The short answer is that, unless you are a mathematician or an economist, there is no difference. However, there is a distinction between the two terms in the context of partially ordered sets (i.e. sets in which not every pair of elements need be comparable).
An element is maximal if there is no other element greater.
An element is maximum if it is itself greater than every other element.
If the "elements" under discussion are numbers, the definitions coincide, but there are contexts in which the distinction matters.
For example, in an election one might say that candidate 1 is strictly better than candidate 2 if all potential voters prefer candidate 1 to candidate 2. Say that three candidates - Mitt, Barry, and Adolf - are running for president of a club.
The club members are divided into two contingents of equal size. One group unanimously prefers Barry to Mitt and Mitt to Adolf, while the other unanimously prefers Mitt to Barry and Barry to Adolf.
Barry and Mitt are both strictly better candidates than Adolf, as all members rank Adolf last. But since some members prefer Barry to Mitt and some prefer Mitt to Barry, neither is strictly better than the other. Thus neither can be maximum with respect to this ordering. However, because no candidates exist that are strictly better than either of them, both candidates are maximal with respect to this ordering.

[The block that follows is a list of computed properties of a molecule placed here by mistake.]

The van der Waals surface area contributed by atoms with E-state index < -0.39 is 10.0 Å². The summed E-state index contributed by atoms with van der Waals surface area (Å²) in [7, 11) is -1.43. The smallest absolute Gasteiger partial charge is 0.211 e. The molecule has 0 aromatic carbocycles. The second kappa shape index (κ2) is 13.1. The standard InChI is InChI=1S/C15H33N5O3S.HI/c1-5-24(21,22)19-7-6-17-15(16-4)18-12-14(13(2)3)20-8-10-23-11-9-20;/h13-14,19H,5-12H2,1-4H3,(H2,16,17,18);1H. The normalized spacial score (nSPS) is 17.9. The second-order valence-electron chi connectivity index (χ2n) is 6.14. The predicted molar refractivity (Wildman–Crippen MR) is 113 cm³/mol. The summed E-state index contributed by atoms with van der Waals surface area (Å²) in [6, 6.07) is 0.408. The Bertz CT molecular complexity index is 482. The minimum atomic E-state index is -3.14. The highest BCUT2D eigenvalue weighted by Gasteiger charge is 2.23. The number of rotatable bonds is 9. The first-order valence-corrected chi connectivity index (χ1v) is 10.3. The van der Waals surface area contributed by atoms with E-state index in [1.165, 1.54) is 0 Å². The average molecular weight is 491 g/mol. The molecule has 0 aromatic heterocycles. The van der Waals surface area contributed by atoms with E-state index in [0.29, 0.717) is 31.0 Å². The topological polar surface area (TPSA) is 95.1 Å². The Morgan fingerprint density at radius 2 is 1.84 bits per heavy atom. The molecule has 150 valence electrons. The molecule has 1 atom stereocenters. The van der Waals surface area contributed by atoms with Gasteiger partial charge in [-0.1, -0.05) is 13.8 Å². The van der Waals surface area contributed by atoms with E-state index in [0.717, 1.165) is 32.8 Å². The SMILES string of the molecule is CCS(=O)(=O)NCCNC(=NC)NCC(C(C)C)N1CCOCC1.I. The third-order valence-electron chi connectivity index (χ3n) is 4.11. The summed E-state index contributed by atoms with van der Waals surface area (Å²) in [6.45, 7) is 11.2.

Mathematicians make another distinction between the terms when considering sets that satisfy a certain property. For example, a "clique" is a set of people all of whom know each other. A clique is maximal if adding anyone else to the set destroys the clique property, that is, there is no larger clique that contains it. A clique is maximum if there is no larger clique. For example, if Alice, Bob, and Cam know each other, and Deb, Ed, Fran, and Gay know each other, but
none of the first three know any of the other four, then Alice,Bob,Cam are a maximal clique but not a maximum clique. There can be many maximum cliques.
Every maximum clique is maximal, but not vice-versa. The other answer about backtracking is another example of this distinction because backtracking in a search means removing an element from a set.